In 2019, I testified against the grocery bag tax because I understood that it would disproportionately affect working families while producing no real net environmental gains. That's come true — plastic bags are among the most re-used (as in Reduce, Re-Use, and Recycle — most effective in that order), slow compostable items.

    Today, I've been very clear that I do not support a new county tax on eating at restaurants, or the "Meals Tax," whereas the others in this race have so far been silent on the issue. Such a tax will only hurt the already struggling businesses that are only now recovering from the COVID closures, and make it less affordable for families who are already financially burdened. We first need to focus on controlling our spending before adding any more types of taxation in this economy.

    Q. You’ve written about the need to remedy county overspending by forcing the Supervisors to focus on providing early budget guidance. How would you effect that change?

    A. When many of my neighbors received their increased tax assessments, they were shocked and upset. I decided to deep dive into the county budget process to understand the root causes. I attended all the public meetings in person and even testified in front of the Board of Supervisors (BOS). I wrote about my experience and shared thoughts on how to improve it online, and my post went viral. I guess the need for change resonated with many folks.

    What I learned is that Fairfax County absolutely has a spending problem, and while we are the 41st largest county by population, we're the sixth in spending. When you spend big, you end up with big tax bills. While many people in the area are fortunate with high-paying jobs, pensions and benefits, many of our neighbors are struggling.

    My recommendations include ideas like that the Board of Supervisors needs to offer proactive fiscal policy and not get mired down in the politics of various departments fighting over tax dollars, as well as work backwards from a reasonable max spend, and set departmental guidelines on how much money and what percentage of department budget may be spent on key functional areas such as HR and IT. We need our BOS to act more like a corporate board of directors, not politicians when it comes to fiscal policy.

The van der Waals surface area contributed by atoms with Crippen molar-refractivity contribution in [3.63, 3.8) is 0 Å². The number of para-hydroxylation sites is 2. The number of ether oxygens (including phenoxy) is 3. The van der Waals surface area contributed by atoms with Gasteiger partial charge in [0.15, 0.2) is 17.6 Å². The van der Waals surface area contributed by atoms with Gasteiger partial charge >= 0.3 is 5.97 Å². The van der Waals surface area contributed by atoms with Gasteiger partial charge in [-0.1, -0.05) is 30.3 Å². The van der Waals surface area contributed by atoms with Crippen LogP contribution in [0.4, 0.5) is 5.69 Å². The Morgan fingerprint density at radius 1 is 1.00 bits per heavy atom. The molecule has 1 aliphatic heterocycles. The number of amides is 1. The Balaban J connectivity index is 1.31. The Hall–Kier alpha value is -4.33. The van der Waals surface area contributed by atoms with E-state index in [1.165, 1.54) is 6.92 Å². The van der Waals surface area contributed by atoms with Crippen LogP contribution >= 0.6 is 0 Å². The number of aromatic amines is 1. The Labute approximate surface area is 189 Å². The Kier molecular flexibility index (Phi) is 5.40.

The entire process taught me how investing my time in fully understanding the details and process can help point the way to identifying solutions for these complex issues. It takes effort to understand the issues, and both shouting, "Taxes are too high!" and from the other side, throwing money at problems, are not productive.

    How would I affect such changes and more importantly scale the solutions? I would start by increasing transparency and making our fiscal data available to the public. Fairfax County is full of intelligent people who are quite capable of reading a general ledger. Let's put that online so everyone can review. 

    Q. Anything else you’d like to share?

    A. I'm running as an Independent without political party affiliation because I want my focus to be on solving problems, not playing politics. Just like both George Washington and George Mason, upon whose families’ land many of us now raise our own families, I believe that party should not come before country. I feel that we've become too divided over concepts over which we have no control, and that is taking the focus away from the quality-of-life issues we have the ability to influence.

    I am not the candidate for voters who insist on voting for a particular political party; I am the candidate who picks the best ideas and comes up with common sense solutions for the families of the Mount Vernon District.

    I believe my very unique perspective as a veteran, as someone involved in both very small and very large companies, having had a formal education in business and economics, and who knows the challenges and joys of raising a family here, enable me to both understand the challenges we're facing and have the real-world experience to form a consensus, identify a creative solution and get the solve done. I welcome your thoughts and views and welcome you to join me in this push for improving our district. It would be my honor to serve as your representative on the Board of Supervisors.